Rep. Anna Eshoo (D-Calif.) has collected a number of supporters for her bill banning microtargeted political ads.
Those backers include Mozilla, Common Cause, the Center for Digital Democracy, and the Open Markets Institute.
The idea behind the bill is to battle coordinated disinformation/misinformation campaigns.
H.R. 7014, the Banning Microtargeted Political Ads Act, would prohibit social media sites, streaming services and ad networks from targeting political ads based on demos or behavioral data.
It applies to all electioneering communications, meaning both candidate and noncandidate ads.
The Federal Election Commission will enforce the prohibition and there will be a private right of action as well, class action suits for example.
The bill does allow ads targeted by state, municipality and congressional district and targeted to individuals who opt in to targeted ads.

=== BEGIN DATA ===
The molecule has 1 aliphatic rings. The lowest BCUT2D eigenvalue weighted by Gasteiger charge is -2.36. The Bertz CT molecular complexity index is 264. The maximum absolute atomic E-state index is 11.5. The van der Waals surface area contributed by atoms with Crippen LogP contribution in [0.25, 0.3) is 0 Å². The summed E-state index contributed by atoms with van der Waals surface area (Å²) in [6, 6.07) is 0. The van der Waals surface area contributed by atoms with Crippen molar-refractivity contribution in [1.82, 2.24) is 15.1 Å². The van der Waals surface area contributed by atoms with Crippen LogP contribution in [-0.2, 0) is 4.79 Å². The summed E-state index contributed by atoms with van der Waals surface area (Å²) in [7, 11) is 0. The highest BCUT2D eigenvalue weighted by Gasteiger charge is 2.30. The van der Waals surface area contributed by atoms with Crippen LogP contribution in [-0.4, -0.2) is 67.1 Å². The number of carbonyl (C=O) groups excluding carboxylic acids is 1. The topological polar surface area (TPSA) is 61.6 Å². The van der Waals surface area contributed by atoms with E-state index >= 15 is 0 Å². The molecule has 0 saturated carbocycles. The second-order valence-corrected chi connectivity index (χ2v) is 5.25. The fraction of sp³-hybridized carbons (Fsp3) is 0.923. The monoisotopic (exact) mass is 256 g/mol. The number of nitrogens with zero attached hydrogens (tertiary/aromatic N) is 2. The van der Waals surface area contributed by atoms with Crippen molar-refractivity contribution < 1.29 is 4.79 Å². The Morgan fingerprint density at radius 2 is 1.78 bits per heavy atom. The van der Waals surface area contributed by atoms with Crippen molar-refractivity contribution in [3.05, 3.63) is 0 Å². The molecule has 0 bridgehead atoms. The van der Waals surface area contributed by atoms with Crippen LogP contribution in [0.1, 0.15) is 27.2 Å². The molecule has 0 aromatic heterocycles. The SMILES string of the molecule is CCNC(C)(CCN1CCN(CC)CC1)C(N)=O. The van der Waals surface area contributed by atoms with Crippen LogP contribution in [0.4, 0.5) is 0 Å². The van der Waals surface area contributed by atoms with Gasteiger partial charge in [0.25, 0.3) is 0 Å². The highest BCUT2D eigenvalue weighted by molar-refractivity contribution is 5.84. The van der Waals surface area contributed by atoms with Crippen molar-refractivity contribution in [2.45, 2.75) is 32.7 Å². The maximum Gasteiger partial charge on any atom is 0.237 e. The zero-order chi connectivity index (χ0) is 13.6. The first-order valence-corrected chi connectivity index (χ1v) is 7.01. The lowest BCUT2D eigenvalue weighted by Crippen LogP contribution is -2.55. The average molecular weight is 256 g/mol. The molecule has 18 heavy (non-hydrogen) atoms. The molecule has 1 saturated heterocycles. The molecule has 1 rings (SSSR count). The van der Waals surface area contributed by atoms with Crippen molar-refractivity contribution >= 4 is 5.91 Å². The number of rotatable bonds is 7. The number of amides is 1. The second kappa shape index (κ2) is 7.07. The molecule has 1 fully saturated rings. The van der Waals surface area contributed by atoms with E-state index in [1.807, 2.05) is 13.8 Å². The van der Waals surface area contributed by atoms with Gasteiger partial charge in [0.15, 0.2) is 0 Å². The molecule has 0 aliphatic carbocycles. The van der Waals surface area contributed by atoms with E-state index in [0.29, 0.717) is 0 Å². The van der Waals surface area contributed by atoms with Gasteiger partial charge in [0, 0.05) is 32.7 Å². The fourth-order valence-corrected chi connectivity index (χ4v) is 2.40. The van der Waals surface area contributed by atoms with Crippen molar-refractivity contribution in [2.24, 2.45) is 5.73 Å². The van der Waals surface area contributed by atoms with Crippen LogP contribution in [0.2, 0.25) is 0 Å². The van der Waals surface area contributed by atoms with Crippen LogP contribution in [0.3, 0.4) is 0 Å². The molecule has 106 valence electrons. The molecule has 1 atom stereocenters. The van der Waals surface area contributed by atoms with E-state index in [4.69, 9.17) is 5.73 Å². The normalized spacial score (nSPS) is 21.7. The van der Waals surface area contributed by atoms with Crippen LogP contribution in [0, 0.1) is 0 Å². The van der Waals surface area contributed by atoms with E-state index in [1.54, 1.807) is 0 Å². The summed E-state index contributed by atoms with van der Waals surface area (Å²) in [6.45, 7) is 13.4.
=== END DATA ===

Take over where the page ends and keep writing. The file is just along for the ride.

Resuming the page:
“Political speech is critical to democratic discourse, but organized disinformation and organic misinformation use microtargeting and prevent ideas from being debated in the open. Changing how paid political messaging works online could be a powerful step forward in response to the ongoing challenges of disinformation and manipulation of our democratic processes, whether by candidates, PACs, or others. We appreciate this legislation and the thoughtfulness of Rep. Eshoo in moving this discussion forward,” said Heather West, head of Americas public policy at Mozilla.
According to a recent poll cited by Eshoo's office, a majority of both Republicans (75%) and Democrats (69%) oppose using personal information for hyper-targeted political ads.
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Contributing editor John Eggerton has been an editor and/or writer on media regulation, legislation and policy for over four decades, including covering the FCC, FTC, Congress, the major media trade associations, and the federal courts. In addition to Multichannel News and Broadcasting + Cable, his work has appeared in Radio World, TV Technology, TV Fax, This Week in Consumer Electronics, Variety and the Encyclopedia Britannica.